From 2000 to 2005 there has been a 4% decrease in the number of women who are screened for breast cancer, according to the National Cancer Institute (NCI; Bethesda, Maryland). Time, availability and geographical distance are thought to be among the primary roadblocks that prevent women from getting screened for breast cancer.
But what if those barriers could be eradicated? What if mammography screening could be taken to the patient?
GE Healthcare, (Waukesha, Wisconsin), a $17 billion-unit of General Electric (Fairfield, Connecticut), is banking on its mobile Senographe Essential, which is built off of Senographe Full Field Digital Mammography systems, to tear down these road blocks and reach women who in some cases would otherwise go unserved.
The company reported last week that the mobile device has received FDA clearance.
The unit — which is installed in specially configured vans via GE Healthcare’s specific modifications — already has CE mark approval. GE Healthcare has partnered with Medical Coaches (Oneonta, New York), a company that develops mobile screening units, to design the vans housing the Senographe Essential.
With the mobile system, “patients have more comfort and convenience than going to a clinic or a hospital for these tests,” April Dorcas, general manager of X-ray and marketing for GE Healthcare, told Medical Device Daily. “It eliminates that fear of going to the doctor’s office,” which they often do alone, she said. With close access of the mobile system, they will more likely be “with friends or family that act as a support group.”
Mobile full-field digital mammography offers other advantages, Dorcas said. Importantly, besides not requiring women to travel considerable distances, the system offers digital capabilities that allow breast images to be checked by the technologist instantly, to ensure that technique and positioning are correct and that the images going to the radiologist for review are of the highest quality.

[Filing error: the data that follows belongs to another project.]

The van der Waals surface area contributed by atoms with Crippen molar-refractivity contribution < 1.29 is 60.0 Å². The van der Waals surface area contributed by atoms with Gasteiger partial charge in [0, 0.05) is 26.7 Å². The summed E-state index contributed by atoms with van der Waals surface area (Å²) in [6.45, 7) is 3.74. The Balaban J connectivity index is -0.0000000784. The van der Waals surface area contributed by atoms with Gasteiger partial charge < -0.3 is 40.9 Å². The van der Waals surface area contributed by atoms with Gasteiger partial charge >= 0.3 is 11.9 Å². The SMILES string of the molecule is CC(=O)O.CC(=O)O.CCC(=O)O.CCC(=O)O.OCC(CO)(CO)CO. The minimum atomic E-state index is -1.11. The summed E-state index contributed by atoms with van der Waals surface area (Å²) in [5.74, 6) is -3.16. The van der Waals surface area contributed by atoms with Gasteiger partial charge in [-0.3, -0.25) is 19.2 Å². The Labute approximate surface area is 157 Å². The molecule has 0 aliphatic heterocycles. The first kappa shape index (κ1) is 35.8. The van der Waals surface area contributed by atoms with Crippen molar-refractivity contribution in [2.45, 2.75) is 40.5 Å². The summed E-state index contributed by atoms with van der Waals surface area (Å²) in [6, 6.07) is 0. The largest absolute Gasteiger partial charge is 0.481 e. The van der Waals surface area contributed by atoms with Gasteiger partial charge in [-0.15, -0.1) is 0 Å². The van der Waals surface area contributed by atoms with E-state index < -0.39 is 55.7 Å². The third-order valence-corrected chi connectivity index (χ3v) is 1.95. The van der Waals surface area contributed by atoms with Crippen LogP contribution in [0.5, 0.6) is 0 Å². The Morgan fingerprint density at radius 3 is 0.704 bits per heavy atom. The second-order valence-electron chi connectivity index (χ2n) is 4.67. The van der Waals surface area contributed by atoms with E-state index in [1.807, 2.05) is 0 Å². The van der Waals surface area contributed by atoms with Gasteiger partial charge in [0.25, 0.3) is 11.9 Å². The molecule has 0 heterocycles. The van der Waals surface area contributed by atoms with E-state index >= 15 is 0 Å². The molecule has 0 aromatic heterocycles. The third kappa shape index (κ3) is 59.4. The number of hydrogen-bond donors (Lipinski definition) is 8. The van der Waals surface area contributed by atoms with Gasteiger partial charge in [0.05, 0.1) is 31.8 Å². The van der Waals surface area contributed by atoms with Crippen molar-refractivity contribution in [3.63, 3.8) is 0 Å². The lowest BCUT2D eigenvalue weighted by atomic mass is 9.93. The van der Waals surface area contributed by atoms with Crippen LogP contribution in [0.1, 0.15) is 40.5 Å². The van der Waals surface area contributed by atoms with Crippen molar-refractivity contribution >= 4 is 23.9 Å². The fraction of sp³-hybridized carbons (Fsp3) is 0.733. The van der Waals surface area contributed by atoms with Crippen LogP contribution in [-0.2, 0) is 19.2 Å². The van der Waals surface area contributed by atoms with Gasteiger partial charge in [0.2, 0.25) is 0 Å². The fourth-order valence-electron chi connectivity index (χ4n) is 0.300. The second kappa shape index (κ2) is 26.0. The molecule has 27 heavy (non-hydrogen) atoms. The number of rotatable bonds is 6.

“In some cases the images will be transmitted via satellite to a hospital or a lab so someone can read the results and transmit the findings back to the mobile unit,” Dorcas told MDD. And the company says that the system features a digital detector, which delivers the industry’s highest detective quantum efficiency, the standard for quantifying digital X-ray image quality — at low doses.
The mobile platform came about after several countries in Europe urged the need to develop a means of mobile screening. It seemed to flourish in areas where there was a socialized approach toward medicine.
But Dorcas said even more telling was recent NCI statistics. A study published in May 2007 by the NCI found that use of mammography screening had dropped 4% from 2000 to 2005. In 2005, only 70% of women surveyed for the study reported getting an annual mammogram.
During the same timeframe, among women in the 50-64 age group — the group most at risk for breast cancer — screening dropped from 79% to 72%.
According to the American Cancer Society (Atlanta), mammography rates in the State of Washington are also below the national average. In a 2005-2006 study, only 56.3% of women 40 to 64 were screened. The national average during that period was 60.5%.
This startling statistic partly paved the way for Seattle to receive the first of these mobile screening units.
Courtesy of a month-long fund-raising campaign sponsored by the Seattle Division of Safeway and supported by its employees and customers, along with a corporate grant from the Safeway Foundation to acquire a van for the mobile Essential unit, breast-screening clinics will be held at locations around the Seattle region, that state marked by areas lacking nearby mammography services.
“Women living in the state of Washington have higher rates of breast cancer compared to the rest of the country,” said Connie Lehman, MD, and PhD, director of radiology at the Seattle Cancer Alliance. “And yet compared to the rest of the country, we also have fewer women receiving regular screening mammography. We [now] have an opportunity to be screened with the latest technology for early detection of breast cancer.
“This is our way of removing some of the barriers preventing women from having screening mammograms.”
To date this is the only mobile system is in Seattle. But there are plans to have more of these units in operation, she said.
GE Medical’s Senographe 200D, on which the mobile unit is based, was one of four applications — along with the Fischer Imaging (Denver) SenoScan, the Hologic (Bedford, Massachusetts) Lorad, and the Siemens Medical Solutions (Malvern, Pennsylvania) Mammomat Novation — that made it through the FDA regulatory process at a time when other companies had a great deal of trouble receiving 510(k) clearance (MDD, May 25, 2006).
In 2002 the Senographe 2000D was used to screen more than one million women in 20 countries.
GE Healthcare also recently reported forming a partnership with Sprint (Reston, Virginia) to bolster the development of wireless communications in hospitals (MDD, August 15, 2007).